A "smart" surge suppressor can save you real money in the long run, but some "dumb" models consume little or now power for themselves.
I tested four surge protectors, three of them green models:
- The Rocketfish RF-PCS12ES burned a whopping 460Whm without anythingplugged into it.
- The Belkin Conserve Smart AV must burn something without anything plugged in; it has a tiny LED. But it received a non-vampire score of 0+ Whm.
- The TrickleStar 180SS-US-7XX burns a surprising 153 Whm-probably because of the big, bright, glowing LEDs.
My not-so-smart, conventional surge protector is a Belkin BE106000-08R. It burned 0+ Whm. It might actually burn 0, as it doesn't have an LED.
My tests showed an odd anomaly with all three green surge protectors. Once I plugged a single device into one, the meter showed a result significantly higher number than one would expect from the combined pull of the surge protector and the device. I have not been able to find an explanation. I suspect that the smart surge protectors need some power to think.
But when used correctly, smart surge protectors can save a lot of power. My tests showed savings of eight to nearly 15KWh (that's kilowatt hours) each month.
The biggest culprits: TVs and accessories
Your home theater can easily turn into a coven of vampires. You've got a TV, an A/V receiver, various players, probably a powered subwoofer, and maybe a DVR. Some of them need to know the time, some don't' even have a standby mode, and most of them respond to a remote control,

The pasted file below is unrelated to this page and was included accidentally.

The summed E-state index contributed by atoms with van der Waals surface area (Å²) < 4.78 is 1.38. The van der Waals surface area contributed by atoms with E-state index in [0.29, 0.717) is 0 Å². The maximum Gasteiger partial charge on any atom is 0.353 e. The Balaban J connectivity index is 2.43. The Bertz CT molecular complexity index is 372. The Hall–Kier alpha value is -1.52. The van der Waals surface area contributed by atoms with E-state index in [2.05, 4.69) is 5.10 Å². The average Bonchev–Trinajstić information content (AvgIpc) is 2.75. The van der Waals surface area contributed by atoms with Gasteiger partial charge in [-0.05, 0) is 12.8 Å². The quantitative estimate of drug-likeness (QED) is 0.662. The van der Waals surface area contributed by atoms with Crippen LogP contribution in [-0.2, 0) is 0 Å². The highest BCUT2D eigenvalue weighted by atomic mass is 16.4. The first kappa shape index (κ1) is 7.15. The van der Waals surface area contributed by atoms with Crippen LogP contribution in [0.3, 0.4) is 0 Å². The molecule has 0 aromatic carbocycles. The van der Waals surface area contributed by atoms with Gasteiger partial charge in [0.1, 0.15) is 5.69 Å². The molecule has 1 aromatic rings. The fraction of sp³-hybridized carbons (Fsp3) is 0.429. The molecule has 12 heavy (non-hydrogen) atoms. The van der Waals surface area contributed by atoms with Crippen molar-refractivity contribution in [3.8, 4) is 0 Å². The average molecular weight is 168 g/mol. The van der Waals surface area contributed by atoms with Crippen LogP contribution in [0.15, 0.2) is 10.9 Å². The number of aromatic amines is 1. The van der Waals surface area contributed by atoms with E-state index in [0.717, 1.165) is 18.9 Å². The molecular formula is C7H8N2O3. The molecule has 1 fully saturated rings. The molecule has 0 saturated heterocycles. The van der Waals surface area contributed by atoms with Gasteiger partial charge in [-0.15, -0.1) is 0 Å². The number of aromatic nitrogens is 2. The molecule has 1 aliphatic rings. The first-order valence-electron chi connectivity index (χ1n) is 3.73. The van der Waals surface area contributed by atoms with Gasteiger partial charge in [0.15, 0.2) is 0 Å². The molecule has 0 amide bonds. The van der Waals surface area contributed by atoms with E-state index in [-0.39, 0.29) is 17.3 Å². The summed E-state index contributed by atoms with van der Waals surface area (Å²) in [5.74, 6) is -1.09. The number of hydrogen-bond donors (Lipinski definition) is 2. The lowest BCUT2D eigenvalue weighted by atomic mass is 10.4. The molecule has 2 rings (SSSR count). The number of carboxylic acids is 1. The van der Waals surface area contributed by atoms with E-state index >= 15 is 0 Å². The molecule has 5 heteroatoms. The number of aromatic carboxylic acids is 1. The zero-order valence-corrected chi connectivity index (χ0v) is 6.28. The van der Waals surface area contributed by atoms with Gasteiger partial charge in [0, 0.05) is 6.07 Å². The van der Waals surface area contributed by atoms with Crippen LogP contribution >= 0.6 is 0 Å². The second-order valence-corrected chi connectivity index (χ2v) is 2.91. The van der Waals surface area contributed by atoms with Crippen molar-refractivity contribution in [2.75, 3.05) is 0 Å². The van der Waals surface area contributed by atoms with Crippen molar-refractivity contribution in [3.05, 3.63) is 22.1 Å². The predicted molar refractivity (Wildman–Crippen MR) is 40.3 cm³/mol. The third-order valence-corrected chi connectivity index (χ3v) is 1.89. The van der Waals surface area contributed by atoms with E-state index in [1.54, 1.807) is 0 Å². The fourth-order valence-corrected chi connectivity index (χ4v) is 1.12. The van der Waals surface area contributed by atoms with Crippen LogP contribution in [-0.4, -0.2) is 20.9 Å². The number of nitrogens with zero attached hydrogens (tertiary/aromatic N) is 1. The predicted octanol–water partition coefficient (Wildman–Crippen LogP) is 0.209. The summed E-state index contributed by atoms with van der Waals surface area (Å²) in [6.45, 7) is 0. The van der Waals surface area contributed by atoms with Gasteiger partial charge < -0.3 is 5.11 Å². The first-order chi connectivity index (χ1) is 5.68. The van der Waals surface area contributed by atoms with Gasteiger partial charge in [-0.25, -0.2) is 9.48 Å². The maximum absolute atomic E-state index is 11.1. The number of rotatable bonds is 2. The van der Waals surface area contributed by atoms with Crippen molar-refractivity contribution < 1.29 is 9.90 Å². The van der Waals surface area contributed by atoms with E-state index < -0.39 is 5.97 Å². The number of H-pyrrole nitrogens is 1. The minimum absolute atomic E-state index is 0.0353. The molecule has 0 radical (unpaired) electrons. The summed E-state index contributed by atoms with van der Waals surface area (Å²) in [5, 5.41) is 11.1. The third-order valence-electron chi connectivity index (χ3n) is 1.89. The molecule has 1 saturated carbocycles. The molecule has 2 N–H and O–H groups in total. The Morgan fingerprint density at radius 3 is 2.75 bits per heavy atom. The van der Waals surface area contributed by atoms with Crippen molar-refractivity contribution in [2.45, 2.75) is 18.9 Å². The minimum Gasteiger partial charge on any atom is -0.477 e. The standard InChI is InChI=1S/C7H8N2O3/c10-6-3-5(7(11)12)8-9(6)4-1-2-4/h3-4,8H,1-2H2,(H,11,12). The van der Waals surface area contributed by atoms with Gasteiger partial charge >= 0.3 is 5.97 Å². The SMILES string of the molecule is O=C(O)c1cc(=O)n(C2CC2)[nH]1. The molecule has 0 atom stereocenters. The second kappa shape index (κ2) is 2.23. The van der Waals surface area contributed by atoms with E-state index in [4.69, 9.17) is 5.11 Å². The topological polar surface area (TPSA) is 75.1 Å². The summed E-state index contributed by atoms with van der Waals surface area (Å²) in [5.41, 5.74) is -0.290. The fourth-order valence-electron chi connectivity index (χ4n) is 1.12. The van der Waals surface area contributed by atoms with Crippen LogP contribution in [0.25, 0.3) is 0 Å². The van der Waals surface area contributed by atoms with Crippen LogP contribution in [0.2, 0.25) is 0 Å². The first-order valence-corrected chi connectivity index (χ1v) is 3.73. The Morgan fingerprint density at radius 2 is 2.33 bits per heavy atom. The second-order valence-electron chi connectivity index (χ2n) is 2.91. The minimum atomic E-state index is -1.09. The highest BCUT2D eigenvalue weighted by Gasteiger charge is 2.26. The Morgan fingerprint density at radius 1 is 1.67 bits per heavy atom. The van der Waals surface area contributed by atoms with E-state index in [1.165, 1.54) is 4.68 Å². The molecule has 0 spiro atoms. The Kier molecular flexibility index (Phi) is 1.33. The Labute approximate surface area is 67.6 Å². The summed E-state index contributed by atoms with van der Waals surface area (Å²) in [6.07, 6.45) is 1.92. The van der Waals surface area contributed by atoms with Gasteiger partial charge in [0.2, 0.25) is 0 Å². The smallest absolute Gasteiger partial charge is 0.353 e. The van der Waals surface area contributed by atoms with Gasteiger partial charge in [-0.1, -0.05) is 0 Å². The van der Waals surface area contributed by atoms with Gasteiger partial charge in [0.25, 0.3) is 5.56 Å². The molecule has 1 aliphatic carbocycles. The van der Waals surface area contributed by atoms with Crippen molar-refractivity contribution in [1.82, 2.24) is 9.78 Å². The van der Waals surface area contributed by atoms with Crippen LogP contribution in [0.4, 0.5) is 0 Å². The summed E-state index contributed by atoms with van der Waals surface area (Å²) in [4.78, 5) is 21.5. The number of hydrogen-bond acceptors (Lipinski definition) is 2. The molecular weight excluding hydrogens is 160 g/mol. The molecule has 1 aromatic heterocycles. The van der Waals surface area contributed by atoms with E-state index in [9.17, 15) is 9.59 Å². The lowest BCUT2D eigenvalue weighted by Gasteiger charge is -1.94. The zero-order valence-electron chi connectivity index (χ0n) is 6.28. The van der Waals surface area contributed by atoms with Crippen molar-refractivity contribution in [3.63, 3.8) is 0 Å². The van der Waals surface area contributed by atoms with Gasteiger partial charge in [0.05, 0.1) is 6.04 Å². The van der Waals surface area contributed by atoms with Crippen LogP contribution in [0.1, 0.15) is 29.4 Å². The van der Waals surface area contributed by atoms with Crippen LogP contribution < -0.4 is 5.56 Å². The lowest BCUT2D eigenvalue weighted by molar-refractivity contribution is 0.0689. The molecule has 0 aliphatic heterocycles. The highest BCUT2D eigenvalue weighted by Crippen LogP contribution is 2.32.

I keep my television plugged into the Control outlet of my Rocketfish green surge. My receiver, subwoofer, Blu-ray player, LaserDisc player, Roku Streaming Stick, and Chromecast are plugged into Switched sockets. I have a lamp plugged into an always-on outlet.
That configuration sucks 564Whm. Almost all of that is the surge protector's own overhead.
Your home theater is likely feeding a bevvy of power vampires.
But it's worth it. When I plugged all of those devices into a conventional surge protector, my meter estimated more than 15KWh a month-almost 30 times what the Rocketfish burned.
What caused that waste?
Certainly not my HDTV, a very out-of-date Sony KDS-50A2000. It scored 0+, proving that you don't need much power to react to a remote control.
About half of the waste went into my Cambridge Soundworks BaseCube 10 subwoofer, which pulled more than 7KWh a month. But almost everything there pulled more than it should have.
In fact, the only non-vampire in the group, the only other 0+, was my Sony BDPS3200 Blu-ray player-and that was only when I turned off the Fast Start option.
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